Home > News and media > Comment and opinion > 2012 > 03 > Kony 2012 and The International Criminal Court


Kony 2012 and The International Criminal Court

Joe Hoover

70 million people and counting have now seen Invisible Children's "Kony 2012". Criticism has been substantial, and judicious in most cases. Yet there is a serious issue largely unaddressed: many troubling elements of the "Kony 2012″ campaign are not unique to Invisible Children, but reflect wider problems with the pursuit of international criminal justice, in particular the mission of the International Criminal Court (ICC) and their controversial prosecutor, Luis Moreno-Ocampo.

In the film, Jason Russell addresses his audience in the same way he addresses his five-year-old son Gavin, which is inappropriate given the complexity of issue, yet Russell's framing of the evil of Joseph Kony and "our" responsibility to stop him is importantly similar to the narrative of the ICC. Russell's messianic film is an apotheosis rather than a transgression of popular perceptions of international justice.

Joe HooverThe ICC's use of a similar moral narrative should give us pause. Ocampo has claimed that bringing leaders to justice is vital to preventing violence, but his efforts are as yet unsuccessful, leading to criticisms that the ICC pursues individual justice at the cost of peace. He also repeatedly professes his role as the hero that cares and speaks for those who have been forgotten, but like Russell seems to do more talking than listening. The self-regarding indignation shared by Russell and Ocampo should inspire introspection into the desire that leads us to demand that Kony stand trial.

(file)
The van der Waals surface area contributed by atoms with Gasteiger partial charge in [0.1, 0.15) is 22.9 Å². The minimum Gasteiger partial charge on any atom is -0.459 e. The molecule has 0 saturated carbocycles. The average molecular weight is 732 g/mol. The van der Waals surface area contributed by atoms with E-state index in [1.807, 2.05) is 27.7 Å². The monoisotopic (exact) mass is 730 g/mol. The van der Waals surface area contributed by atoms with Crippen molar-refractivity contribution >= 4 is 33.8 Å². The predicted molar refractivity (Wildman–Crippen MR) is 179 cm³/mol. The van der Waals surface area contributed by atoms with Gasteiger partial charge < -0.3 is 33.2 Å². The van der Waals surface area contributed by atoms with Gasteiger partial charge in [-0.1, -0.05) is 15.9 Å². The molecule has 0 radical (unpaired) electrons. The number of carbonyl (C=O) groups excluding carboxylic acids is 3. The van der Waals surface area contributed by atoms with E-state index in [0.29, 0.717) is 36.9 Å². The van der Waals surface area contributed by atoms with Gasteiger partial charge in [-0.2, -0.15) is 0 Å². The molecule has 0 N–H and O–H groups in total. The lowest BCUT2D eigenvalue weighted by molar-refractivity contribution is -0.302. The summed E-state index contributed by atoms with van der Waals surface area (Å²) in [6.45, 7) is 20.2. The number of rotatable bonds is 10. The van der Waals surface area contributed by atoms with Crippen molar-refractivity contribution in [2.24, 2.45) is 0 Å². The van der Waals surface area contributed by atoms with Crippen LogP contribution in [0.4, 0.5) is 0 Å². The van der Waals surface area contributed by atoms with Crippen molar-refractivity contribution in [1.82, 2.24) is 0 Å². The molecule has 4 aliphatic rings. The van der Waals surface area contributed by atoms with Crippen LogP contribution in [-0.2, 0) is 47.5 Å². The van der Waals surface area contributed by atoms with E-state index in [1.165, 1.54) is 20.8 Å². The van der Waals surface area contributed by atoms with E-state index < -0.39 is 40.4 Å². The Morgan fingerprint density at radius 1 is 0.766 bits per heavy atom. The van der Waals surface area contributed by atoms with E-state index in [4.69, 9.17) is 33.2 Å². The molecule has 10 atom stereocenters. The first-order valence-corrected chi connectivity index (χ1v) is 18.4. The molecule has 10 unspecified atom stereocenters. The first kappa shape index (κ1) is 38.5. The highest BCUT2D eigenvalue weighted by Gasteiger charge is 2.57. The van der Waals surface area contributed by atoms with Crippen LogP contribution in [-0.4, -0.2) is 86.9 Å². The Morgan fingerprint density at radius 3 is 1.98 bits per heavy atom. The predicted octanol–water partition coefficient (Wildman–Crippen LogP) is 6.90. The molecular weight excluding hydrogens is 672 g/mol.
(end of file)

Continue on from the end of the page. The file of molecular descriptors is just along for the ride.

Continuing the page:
The Kony 2012 film is defined by two moments. In the first, Jacob, a Ugandan boy who lost his family in the war and was an early inspiration for Invisible Children, speaks of his hopelessness. He says he would be better off if he were killed because he is alone and cannot see any future for himself. This is the only insight we get into Jacob's struggle to put his life back together. Russell responds clumsily to Jacob's pain, and most of us would – but he turned his response into a global campaign, so we are obliged to judge it. Russell tells Jacob that he is going to "stop them" – the LRA, Kony, the war – the specifics are not clear. What is clear is that it is Russell who needs to find someone to blame for the suffering he sees. In the second defining scene, Russell explains to his son who Kony is. Gavin is old enough to feel sad and frightened by the story; we see him struggling to make sense of what he's been told. He does not understand why someone would do that or why the children Kony abducts would fight for him. Gavin knows that something is very wrong. Russell steps in to soothe him, telling him that Kony is forcing the good people to be soldiers and that his father is going to stop the bad man.